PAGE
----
Abaqus/CAE pre- and post-processing for CFD was released simultaneously, with all the visualization capabilities experienced CFD users have come to expect. This includes multiple section views, and streamlined calculation.
MP in Abaqus 6.10
SIMULIA has grown its MP capabilities by working closely with customers and responding to their needs, Weybrant says. With the incorporation of CFD in Version 6.10, and EM in Version 6.11, Abaqus will have all the building blocks to tackle commonly understood MP challenges, he adds.
In a SIMULIA press release, Dr. Fred Yang, technical leader of bearing analysis from Federal-Mogul Powertrain Sealing and Bearings Group USA, says his company is pleased that Abaqus provides the CFD capabilities for FSI, which enables his team “to perform accurate fluid and solid co-simulations.
“The new solution certainly gives us significant enhancements to explore multiphysics interaction in our designs, and optimize our products to reduce engine power loss and lower overall material costs,” he adds.
While FSI and HPC are native to the product, an important focus of the development team is to identify existing problems of commercial and social importance, such as hybrid electric vehicle (HEV) design, and expand the MP capabilities available to these challenges. Vertical, industry-specific products are planned to address these growing needs. This will require expanding the boundaries of the simulation workspace.
One example of expanded boundaries is the ability to integrate Dymola models, from the CATIA division of parent corporation Dassault Systèmes, into 3D MP problems. Dymola is a 1D system-modeling tool that can capture logic statements, external energy flows and control algorithms.
SIMULIA is working on the infrastructure to ensure support for real-world MP problems—even considering MP possibilities that aren’t yet commercially available. Understanding that the right technology might come from other research organizations, SIMULIA has provided a unified framework for all MP tools with a network of more than 100 partners offering complementary technology.
MP for Product Development
MP coupling can be intimidating for design engineers who are primarily trained to model stress/deformation problems. SIMULIA is working to build this additional functionality into the current workflows with which a structural engineer would be comfortable.
To start with, Abaqus/CAE, the pre- and post-processing environment popular among Abaqus users, is the chosen platform for MP modeling. Users create a separate “model” in the feature tree for each domain. All common modeling tasks, such as meshing, selection and manipulation, are consistent by definition. Domain-specific needs, such as boundary condition and material definition, are incorporated using familiar forms and formats so that a structural user can focus on the engineering application—and not have to learn a new workflow.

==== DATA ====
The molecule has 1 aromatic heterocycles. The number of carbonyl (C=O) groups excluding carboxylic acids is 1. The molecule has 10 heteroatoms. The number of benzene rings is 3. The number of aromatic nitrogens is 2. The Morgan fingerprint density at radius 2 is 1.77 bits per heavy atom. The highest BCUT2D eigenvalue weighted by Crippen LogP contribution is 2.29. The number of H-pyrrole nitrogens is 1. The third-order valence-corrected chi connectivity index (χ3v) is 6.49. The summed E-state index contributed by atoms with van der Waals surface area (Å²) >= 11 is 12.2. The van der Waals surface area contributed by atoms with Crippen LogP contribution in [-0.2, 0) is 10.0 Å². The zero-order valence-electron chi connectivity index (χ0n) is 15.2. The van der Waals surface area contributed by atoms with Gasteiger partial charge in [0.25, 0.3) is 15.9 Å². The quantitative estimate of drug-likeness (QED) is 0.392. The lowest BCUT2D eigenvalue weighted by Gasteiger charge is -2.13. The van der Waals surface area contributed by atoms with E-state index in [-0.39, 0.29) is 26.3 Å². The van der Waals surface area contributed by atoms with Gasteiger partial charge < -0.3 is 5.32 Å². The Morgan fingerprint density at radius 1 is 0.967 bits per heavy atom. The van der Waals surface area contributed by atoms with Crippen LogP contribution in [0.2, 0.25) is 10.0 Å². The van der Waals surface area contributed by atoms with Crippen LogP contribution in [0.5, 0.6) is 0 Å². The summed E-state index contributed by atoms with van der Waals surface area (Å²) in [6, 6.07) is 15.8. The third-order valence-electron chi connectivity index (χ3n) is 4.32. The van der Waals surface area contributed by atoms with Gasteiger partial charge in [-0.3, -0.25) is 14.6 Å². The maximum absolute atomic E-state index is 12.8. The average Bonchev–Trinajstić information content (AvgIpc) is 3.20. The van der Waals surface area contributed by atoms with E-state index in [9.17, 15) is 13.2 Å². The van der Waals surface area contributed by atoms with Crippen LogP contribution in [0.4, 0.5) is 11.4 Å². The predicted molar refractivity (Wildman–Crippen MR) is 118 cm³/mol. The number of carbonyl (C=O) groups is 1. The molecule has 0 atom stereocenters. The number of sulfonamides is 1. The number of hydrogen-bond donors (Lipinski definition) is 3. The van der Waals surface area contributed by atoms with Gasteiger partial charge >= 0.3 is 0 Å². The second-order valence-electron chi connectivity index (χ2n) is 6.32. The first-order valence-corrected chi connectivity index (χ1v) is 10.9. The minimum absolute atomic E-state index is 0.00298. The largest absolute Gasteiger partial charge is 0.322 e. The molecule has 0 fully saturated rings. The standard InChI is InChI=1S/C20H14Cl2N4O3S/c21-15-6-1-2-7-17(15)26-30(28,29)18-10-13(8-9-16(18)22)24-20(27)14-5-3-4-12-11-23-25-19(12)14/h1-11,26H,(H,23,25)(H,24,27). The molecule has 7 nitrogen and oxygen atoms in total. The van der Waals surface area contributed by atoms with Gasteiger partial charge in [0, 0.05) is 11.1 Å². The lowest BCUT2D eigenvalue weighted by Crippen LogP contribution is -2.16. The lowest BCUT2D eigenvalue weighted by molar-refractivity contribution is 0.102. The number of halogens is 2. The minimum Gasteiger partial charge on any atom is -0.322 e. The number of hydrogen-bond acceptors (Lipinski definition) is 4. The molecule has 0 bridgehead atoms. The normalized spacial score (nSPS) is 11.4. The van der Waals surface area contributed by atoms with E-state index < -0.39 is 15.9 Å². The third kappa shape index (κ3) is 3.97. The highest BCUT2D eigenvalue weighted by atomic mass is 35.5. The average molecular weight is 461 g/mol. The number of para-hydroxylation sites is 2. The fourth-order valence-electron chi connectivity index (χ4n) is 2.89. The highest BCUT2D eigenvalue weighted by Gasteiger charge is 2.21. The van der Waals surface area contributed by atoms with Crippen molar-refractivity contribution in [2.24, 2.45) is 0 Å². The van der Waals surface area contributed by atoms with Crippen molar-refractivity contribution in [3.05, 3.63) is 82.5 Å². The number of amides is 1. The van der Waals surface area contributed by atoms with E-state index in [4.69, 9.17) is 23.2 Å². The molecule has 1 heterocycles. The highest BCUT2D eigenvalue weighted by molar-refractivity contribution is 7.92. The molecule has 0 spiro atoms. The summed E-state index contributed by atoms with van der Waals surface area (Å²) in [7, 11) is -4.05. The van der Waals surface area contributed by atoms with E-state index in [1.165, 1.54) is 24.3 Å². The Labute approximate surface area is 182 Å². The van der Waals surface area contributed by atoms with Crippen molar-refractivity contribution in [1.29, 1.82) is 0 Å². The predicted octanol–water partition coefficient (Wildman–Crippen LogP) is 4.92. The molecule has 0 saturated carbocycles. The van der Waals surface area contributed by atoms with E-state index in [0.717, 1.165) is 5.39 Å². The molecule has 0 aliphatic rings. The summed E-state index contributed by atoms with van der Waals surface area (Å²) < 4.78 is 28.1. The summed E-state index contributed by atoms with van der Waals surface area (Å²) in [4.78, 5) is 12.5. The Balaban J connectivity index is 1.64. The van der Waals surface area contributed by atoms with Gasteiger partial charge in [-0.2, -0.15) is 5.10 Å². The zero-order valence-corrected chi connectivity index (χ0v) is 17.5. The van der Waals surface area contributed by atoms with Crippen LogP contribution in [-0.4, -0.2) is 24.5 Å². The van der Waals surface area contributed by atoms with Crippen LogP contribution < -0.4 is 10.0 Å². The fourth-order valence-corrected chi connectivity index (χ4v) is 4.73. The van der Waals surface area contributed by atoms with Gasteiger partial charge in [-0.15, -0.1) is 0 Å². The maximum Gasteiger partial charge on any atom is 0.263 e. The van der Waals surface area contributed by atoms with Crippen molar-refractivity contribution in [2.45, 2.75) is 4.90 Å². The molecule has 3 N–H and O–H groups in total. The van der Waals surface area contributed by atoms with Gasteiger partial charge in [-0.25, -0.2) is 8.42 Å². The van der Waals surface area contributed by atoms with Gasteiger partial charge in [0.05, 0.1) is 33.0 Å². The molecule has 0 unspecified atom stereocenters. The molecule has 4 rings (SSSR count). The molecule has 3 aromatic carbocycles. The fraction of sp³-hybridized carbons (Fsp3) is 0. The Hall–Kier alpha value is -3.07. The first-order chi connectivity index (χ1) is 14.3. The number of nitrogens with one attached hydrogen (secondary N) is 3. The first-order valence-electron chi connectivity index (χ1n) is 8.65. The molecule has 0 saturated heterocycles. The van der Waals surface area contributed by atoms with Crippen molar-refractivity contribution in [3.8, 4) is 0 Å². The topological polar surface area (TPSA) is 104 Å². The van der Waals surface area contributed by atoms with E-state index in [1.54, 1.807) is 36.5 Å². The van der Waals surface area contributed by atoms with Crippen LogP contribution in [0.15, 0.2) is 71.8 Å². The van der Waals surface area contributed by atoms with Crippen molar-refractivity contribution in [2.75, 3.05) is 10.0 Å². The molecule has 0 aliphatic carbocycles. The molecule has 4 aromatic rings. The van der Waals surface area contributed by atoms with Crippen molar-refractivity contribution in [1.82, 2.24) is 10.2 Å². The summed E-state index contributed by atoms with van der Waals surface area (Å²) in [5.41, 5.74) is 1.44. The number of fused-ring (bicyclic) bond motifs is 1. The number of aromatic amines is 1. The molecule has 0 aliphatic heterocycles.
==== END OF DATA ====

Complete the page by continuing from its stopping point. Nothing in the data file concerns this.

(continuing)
Once the models of each physical domain are complete, Abaqus/CAE allows for co-execution of the system. This initiates the MP solution. A separate solver job is created for each model, but the coupling is done automatically.
In fact, SIMULIA has built most of the coupling into the background, thus eliminating repetitive definitions or redundant tasks. Abaqus 6.10 has also implemented “High Level Application Parameters” that set solver defaults to the most commonly used and effective values behind the scenes, based on user research, to make it easier for engineers to explore new or infrequent modeling combinations.
Once complete, the results of each job can be viewed independently in Abaqus/CAE or overlaid upon each other for a complete snapshot of the system response.
“Using FEA provides us with a more sophisticated method to understand and predict realistic behavior of complex geological environments,” Phil McCurdy, principal geomechanics engineer for Senergy, said in a SIMULA press release. “We selected Abaqus due to its industry-proven track record and well documented use cases. Its open architecture also gives us the potential to link reservoir geomechanics models and flow models for more precise co-simulation and multiphysics solutions.”
All Dassault Systèmes brands are starting to integrate MP with user-level appropriate products, including expert- and designer-focused products. The impact of this can already be seen in the latest releases of the integrated simulation tools in SolidWorks and Catia.
Weybrant is quick to point out that this is not a simplification of MP technology, but a repackaging to make advanced technologies more accessible: “Multiphysics must be accessible if it is going to be integrated into the engineering of real-world products.”
Sealing and Bearings Group USA
Vince Adams, currently an account manager for LMS, is a longtime simulation educator, consultant and speaker. He has authored three books on finite element analysis and numerous magazine articles.